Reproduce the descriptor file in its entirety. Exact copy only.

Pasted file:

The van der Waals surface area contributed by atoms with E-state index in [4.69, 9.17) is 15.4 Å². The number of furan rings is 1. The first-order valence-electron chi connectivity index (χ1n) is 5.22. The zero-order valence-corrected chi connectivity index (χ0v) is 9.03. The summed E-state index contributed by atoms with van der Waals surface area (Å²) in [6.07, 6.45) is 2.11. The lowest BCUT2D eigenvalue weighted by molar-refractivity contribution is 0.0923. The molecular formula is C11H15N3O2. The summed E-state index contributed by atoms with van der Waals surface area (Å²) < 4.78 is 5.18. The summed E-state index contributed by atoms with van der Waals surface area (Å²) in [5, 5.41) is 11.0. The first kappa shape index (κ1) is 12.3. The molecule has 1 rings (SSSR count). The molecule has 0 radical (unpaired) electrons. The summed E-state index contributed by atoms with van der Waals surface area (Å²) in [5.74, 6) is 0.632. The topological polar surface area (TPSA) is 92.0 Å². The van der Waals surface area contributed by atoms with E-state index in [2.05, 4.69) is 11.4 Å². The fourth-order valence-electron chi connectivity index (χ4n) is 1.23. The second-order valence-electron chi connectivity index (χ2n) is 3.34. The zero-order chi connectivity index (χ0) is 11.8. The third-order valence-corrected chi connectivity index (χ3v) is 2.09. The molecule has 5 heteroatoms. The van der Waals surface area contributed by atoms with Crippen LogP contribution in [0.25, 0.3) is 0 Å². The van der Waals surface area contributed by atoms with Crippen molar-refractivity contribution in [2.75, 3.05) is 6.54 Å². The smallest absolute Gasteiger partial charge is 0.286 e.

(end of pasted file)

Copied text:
The van der Waals surface area contributed by atoms with E-state index in [4.69, 9.17) is 15.4 Å². The number of furan rings is 1. The first-order valence-electron chi connectivity index (χ1n) is 5.22. The zero-order valence-corrected chi connectivity index (χ0v) is 9.03. The summed E-state index contributed by atoms with van der Waals surface area (Å²) in [6.07, 6.45) is 2.11. The lowest BCUT2D eigenvalue weighted by molar-refractivity contribution is 0.0923. The molecular formula is C11H15N3O2. The summed E-state index contributed by atoms with van der Waals surface area (Å²) < 4.78 is 5.18. The summed E-state index contributed by atoms with van der Waals surface area (Å²) in [5, 5.41) is 11.0. The first kappa shape index (κ1) is 12.3. The molecule has 1 rings (SSSR count). The molecule has 0 radical (unpaired) electrons. The summed E-state index contributed by atoms with van der Waals surface area (Å²) in [5.74, 6) is 0.632. The topological polar surface area (TPSA) is 92.0 Å². The van der Waals surface area contributed by atoms with E-state index in [2.05, 4.69) is 11.4 Å². The fourth-order valence-electron chi connectivity index (χ4n) is 1.23. The second-order valence-electron chi connectivity index (χ2n) is 3.34. The zero-order chi connectivity index (χ0) is 11.8. The third-order valence-corrected chi connectivity index (χ3v) is 2.09. The molecule has 5 heteroatoms. The van der Waals surface area contributed by atoms with Crippen LogP contribution in [0.25, 0.3) is 0 Å². The van der Waals surface area contributed by atoms with Crippen molar-refractivity contribution in [2.75, 3.05) is 6.54 Å². The smallest absolute Gasteiger partial charge is 0.286 e.